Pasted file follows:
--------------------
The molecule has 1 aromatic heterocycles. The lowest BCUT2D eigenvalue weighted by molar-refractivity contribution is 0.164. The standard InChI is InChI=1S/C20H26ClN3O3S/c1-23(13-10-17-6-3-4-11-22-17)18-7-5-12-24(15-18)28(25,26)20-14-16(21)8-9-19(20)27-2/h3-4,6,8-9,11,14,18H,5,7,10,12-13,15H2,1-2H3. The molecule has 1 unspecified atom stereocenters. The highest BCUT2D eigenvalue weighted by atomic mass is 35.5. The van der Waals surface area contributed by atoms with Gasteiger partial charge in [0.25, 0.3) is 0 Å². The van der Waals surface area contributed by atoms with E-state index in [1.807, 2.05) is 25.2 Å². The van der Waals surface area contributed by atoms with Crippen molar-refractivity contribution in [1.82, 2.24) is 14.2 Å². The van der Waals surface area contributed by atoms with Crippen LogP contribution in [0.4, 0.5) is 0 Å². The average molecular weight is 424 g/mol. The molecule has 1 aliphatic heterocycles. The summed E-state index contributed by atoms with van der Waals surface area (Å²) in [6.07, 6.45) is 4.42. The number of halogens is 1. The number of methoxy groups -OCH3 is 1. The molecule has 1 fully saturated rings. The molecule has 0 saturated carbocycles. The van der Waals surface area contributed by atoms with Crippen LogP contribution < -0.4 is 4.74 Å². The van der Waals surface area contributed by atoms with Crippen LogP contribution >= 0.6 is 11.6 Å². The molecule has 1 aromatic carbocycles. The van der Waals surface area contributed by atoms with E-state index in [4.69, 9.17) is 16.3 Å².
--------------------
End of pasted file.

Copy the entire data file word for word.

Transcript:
The molecule has 1 aromatic heterocycles. The lowest BCUT2D eigenvalue weighted by molar-refractivity contribution is 0.164. The standard InChI is InChI=1S/C20H26ClN3O3S/c1-23(13-10-17-6-3-4-11-22-17)18-7-5-12-24(15-18)28(25,26)20-14-16(21)8-9-19(20)27-2/h3-4,6,8-9,11,14,18H,5,7,10,12-13,15H2,1-2H3. The molecule has 1 unspecified atom stereocenters. The highest BCUT2D eigenvalue weighted by atomic mass is 35.5. The van der Waals surface area contributed by atoms with Gasteiger partial charge in [0.25, 0.3) is 0 Å². The van der Waals surface area contributed by atoms with E-state index in [1.807, 2.05) is 25.2 Å². The van der Waals surface area contributed by atoms with Crippen molar-refractivity contribution in [1.82, 2.24) is 14.2 Å². The van der Waals surface area contributed by atoms with Crippen LogP contribution in [0.4, 0.5) is 0 Å². The average molecular weight is 424 g/mol. The molecule has 1 aliphatic heterocycles. The summed E-state index contributed by atoms with van der Waals surface area (Å²) in [6.07, 6.45) is 4.42. The number of halogens is 1. The number of methoxy groups -OCH3 is 1. The molecule has 1 fully saturated rings. The molecule has 0 saturated carbocycles. The van der Waals surface area contributed by atoms with Crippen LogP contribution < -0.4 is 4.74 Å². The van der Waals surface area contributed by atoms with Crippen LogP contribution >= 0.6 is 11.6 Å². The molecule has 1 aromatic carbocycles. The van der Waals surface area contributed by atoms with E-state index in [4.69, 9.17) is 16.3 Å².